Noe Peak and Eureka Peak make up the spectacularly scenic, dizzying 31-acre hiking area that, though popular among locals and transients alike, has abundant open space to keep your personal bubble unpopped — all while meandering around its tall crests. Thin, sandy soil mounding Twin Peaks is susceptible to erosion, so best to say on any and all marked paths as to not speed its losing war with Newton’s Third Law. The downtown-facing side of Twin Peaks Boulevard is reserved for bikes and pedestrians, and a walk to Christmas Tree Point will yield a scene frequently used in stock photographs of the 925-foot tall apex.
By no means a secretive passageway, Battery to Bluffs Trail, nevertheless, provides plenty of space to hike — and to not find yourself inadvertently inundating someone's personal space. The two trailheads at Lincoln Boulevard offer a perched view of the Pacific, with the Golden Gate Bridge and Marin Headlands to the northwest; the dramatic bluffs tumbling to the rocky shore below. Also, remember: no dogs are allowed on the trail, so leave the fur-baby at home.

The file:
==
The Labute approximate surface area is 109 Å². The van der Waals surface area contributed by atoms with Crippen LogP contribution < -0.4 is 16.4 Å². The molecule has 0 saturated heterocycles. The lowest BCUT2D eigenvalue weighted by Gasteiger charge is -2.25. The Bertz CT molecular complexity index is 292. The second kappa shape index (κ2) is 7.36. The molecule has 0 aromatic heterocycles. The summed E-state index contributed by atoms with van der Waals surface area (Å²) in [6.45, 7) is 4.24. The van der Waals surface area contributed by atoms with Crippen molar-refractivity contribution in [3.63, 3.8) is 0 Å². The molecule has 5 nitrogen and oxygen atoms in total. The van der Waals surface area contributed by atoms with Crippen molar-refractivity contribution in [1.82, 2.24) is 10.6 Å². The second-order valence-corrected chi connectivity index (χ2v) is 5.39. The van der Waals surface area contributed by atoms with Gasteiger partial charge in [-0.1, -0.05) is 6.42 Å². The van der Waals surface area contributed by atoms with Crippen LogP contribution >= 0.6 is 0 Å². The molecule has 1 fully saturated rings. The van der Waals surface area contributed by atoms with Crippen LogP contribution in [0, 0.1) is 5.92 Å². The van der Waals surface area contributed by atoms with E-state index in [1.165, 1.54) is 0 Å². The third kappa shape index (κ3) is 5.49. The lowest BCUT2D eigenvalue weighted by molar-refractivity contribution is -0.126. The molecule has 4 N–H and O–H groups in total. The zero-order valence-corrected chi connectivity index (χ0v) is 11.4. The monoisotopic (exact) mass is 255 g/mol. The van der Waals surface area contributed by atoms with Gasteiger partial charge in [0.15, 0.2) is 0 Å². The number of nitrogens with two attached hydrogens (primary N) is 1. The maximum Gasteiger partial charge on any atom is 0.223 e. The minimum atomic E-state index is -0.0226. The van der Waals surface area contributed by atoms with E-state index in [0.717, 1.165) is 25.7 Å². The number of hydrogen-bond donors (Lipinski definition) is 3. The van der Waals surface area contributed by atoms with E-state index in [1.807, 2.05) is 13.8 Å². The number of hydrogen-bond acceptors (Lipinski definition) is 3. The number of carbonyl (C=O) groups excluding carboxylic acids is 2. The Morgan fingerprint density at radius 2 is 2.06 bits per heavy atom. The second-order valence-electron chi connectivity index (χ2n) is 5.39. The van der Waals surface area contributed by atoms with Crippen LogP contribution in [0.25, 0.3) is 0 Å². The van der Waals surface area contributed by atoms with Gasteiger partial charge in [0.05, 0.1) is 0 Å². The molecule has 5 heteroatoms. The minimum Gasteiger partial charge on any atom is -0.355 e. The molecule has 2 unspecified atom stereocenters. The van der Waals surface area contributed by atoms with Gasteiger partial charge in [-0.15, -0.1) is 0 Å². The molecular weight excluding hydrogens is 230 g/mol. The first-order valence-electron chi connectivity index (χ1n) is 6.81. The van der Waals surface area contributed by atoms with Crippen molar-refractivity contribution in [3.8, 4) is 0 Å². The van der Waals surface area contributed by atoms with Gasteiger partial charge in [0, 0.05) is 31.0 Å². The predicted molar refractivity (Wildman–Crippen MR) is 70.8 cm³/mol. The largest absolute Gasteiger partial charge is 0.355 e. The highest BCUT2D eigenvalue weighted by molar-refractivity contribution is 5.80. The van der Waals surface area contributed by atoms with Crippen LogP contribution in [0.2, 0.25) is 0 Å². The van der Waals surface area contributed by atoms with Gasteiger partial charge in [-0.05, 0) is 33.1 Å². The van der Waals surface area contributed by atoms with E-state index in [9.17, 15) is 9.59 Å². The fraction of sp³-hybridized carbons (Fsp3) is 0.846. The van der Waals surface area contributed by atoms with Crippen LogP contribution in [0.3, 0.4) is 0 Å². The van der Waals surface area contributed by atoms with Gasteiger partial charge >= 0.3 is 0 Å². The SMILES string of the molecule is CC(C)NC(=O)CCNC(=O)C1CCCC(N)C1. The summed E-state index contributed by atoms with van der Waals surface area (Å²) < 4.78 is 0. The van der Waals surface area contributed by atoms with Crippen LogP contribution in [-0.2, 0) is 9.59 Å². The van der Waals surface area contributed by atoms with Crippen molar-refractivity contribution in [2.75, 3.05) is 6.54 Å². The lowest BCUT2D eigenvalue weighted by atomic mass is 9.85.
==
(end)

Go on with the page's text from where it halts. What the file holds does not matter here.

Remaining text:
It's an easy, breezy, beautiful (socially distant) stroll traveling along Fort Funston. Despite the fog that usually blankets the otherwise endless view of the Pacific to the west, this slab a green — featuring 200-foot-high bluffs and horseback trails — serves more than enough scenic escapism to be enjoyed for the masses. And unlike Batteries to Bluffs Trail, you can take your pup here, as well as let them off the leash; park in the lot off Skyline Boulevard for easiest access to the trailheads.